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Forum Post: October 16 Concert Rally NYC

Posted 12 years ago on Oct. 16, 2011, 4:18 p.m. EST by studentrallynyc (29)
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Music For Change Student Concert Rally Demanding Mandatory FREE Education On Debt And Credit!

OCCUPY WALL STREET Re: October 16 Concert Rally Contact: studentrallynyc@gmail.com


[NEW YORK, October 16, 2011] - People of all walks of life have taken part in the Occupy Wall Street protests to voice their needs and hardships. Although there hasn’t been a list of clear demands from protestors, one group has a distinct demand–mandatory free access to personal finance education in colleges and universities.

In the wake of the fairly recent economic downturn, many college students and recent college graduates are finding themselves among the Wall Street protestors to raise awareness of mounting debt and no clear understanding of how to effectively manage it.

For the first time, as part of the Occupy Wall Street campaign, students, graduates, and Occupy Wall Street protestors will gather on Sunday, October 16th, at 7 p.m., in Sullivan Hall, at 214 Sullivan Street in New York City for Music For Change.

Music For Change is a student concert rally for credit education. Using social network sites, this leaderless movement, founded by students and recent grads, and concerned with convoluted practices and weak regulations of the credit card industry, has created a united front in support of their demands for transparency and education.

The general feeling expressed by the rally organizers is that 99% percent of the general public has room for knowledge on how Wall Street and financial institutions operate. Resolving the lack of financial education is the major step required to fix Wall Street and get control of growing debt. Therefore, one of the protestors’ demands already expressed prior to the rally is to have personal finance education mandated by the U.S. Department of Education in all colleges and universities, with free access for all students.

"Students have been hit hard by rising tuition costs and the government’s increased belt-tightening on contributions towards education; students are increasingly feeling the squeeze. Like their predecessors of the 1960s, they're using music as a form of expressing their loud and evident dissatisfaction!" said Michael German, PR Director for the Student Credit Card Education Initiative, who will provide the venue and logistics for the event.

The Music For Change rally is also a concert featuring six bands from various ethnic backgrounds, which so vividly captures the cultural diversity of New York City. The rally will feature music by the acclaimed Judah Tribe, singer and activist Ellina Graypel, as well as other free spirited performers, including GoldenChild & The Chosen, VJ Chris Landry, and (I am) Isis. In addition to sharing their vast musical gifts, performers will rally with Occupy Wall Street protestors, voicing their discontent with growing debt.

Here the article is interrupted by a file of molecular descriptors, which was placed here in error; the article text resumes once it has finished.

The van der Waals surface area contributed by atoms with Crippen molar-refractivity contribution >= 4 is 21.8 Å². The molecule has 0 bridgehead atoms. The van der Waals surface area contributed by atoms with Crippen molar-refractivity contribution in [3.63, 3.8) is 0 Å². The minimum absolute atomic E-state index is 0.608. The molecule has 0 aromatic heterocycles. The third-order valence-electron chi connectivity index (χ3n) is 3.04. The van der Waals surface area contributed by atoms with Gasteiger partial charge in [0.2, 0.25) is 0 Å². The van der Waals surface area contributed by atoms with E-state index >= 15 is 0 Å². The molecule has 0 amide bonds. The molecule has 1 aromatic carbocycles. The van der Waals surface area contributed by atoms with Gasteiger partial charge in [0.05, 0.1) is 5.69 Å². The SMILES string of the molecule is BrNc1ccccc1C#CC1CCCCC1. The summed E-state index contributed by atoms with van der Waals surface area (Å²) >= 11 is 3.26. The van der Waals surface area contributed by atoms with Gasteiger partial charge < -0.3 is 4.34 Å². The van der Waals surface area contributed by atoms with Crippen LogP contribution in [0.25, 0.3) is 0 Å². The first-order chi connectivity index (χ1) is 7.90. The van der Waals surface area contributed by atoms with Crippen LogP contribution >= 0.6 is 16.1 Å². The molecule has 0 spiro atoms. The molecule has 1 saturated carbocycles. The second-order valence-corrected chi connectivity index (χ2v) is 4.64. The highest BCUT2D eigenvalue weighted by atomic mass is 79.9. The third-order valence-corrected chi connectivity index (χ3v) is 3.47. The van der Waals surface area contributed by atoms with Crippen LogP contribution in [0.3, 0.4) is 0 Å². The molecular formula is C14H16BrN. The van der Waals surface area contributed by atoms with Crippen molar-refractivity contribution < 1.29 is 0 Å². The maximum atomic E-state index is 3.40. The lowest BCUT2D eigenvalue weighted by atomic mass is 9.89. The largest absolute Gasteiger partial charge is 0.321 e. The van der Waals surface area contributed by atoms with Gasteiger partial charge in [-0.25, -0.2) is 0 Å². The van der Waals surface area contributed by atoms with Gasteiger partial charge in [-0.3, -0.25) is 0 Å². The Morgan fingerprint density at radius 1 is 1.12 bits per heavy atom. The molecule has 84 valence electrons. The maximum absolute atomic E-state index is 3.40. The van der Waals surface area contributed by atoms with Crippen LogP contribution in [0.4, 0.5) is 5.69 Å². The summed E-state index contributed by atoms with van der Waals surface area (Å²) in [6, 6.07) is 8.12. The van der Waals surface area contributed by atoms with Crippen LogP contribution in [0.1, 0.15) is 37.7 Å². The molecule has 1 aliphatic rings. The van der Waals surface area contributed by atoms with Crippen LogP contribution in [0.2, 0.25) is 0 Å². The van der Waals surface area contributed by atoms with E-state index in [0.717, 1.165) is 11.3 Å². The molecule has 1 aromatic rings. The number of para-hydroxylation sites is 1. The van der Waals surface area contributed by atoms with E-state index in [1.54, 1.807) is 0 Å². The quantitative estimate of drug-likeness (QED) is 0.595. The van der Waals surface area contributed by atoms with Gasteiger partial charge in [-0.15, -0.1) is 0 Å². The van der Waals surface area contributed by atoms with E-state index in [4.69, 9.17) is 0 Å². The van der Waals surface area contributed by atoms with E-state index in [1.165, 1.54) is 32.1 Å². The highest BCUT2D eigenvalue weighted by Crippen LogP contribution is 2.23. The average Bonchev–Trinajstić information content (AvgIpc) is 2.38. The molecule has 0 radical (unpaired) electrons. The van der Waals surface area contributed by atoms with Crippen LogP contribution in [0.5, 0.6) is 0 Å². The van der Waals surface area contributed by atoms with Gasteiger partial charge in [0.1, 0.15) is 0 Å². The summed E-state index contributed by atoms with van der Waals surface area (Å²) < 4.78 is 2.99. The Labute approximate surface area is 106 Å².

Each and every one of the concert’s musicians was drawn to this cause due to their own personal finance histories. Ellina Graypel, for example, achieved fame as a teenager in the former Soviet Union before moving to New York and finding herself forced to declare bankruptcy. "I was a kid making more money than my parents. We had money, so we spent money. I had no clue about money management ... most of my friends are in their 30s and they still have no clue," Graypel said.

Since then, Graypel has worked hard to right her financial wrongs. In just four years, she has boosted her credit score from under 500 to over 800, and is the proud recipient of a small bank loan. "I was clueless about credit. Only after ruining my credit history, I realized its importance. We want sound awareness with our music, so that others will not repeat these mistakes."




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[-] 1 points by parkerp (1) 12 years ago

I think these demonstrations, and this concert, shows that protest can be fun and uplifting for the participants.

[-] 1 points by cos258 (1) 12 years ago

How many of those protesters secretly want jobs on Wall Street?

[-] 1 points by wilsonfdf (1) 12 years ago

This will all blow over.

[-] 1 points by daviscoral (1) 12 years ago

Actually, I’m a little older, and I want to get the same kind of financial education.

[-] 1 points by amusememou854 (1) 12 years ago

I think teenagers are brainwashed into thinking they can have anything they want, so they don’t see the consequences of their spending.

[-] 1 points by gogo0101225 (1) 12 years ago

If kids don’t want to have so much debt, they should learn to control their spending.

[-] 1 points by campbellt (1) 12 years ago

Student debt and credit card debt are taboo subjects. Everyone thinks it’s their own problem, but people in their 20s are really feeling it.

[-] 1 points by bryantmod (1) 12 years ago

You know, it’s not just young people. Unions joined some of the protests in Occupy Wall Street.

[-] 1 points by filingboy (1) 12 years ago

Do these people even vote?

[-] 1 points by moorejohn (1) 12 years ago

I think everyone in OWS should just go home and stop bothering everyone. They’ve had their time.

[-] 1 points by nineatry (1) 12 years ago

I think it’s a good thing that a free concert can also add some rallying and education to the mix. When people are disheartened, they need their spirits boosted.

[-] 1 points by caomenhuahai (1) 12 years ago

The politicians will have to answer these protests. Questions will come up in debates, and thorny ones! Occupy Wall St. comes at just the right time to enter the campaigns. And not just on the presidential level, there are Congressional races, and state and local races going on.

[-] 1 points by pattersonmike (1) 12 years ago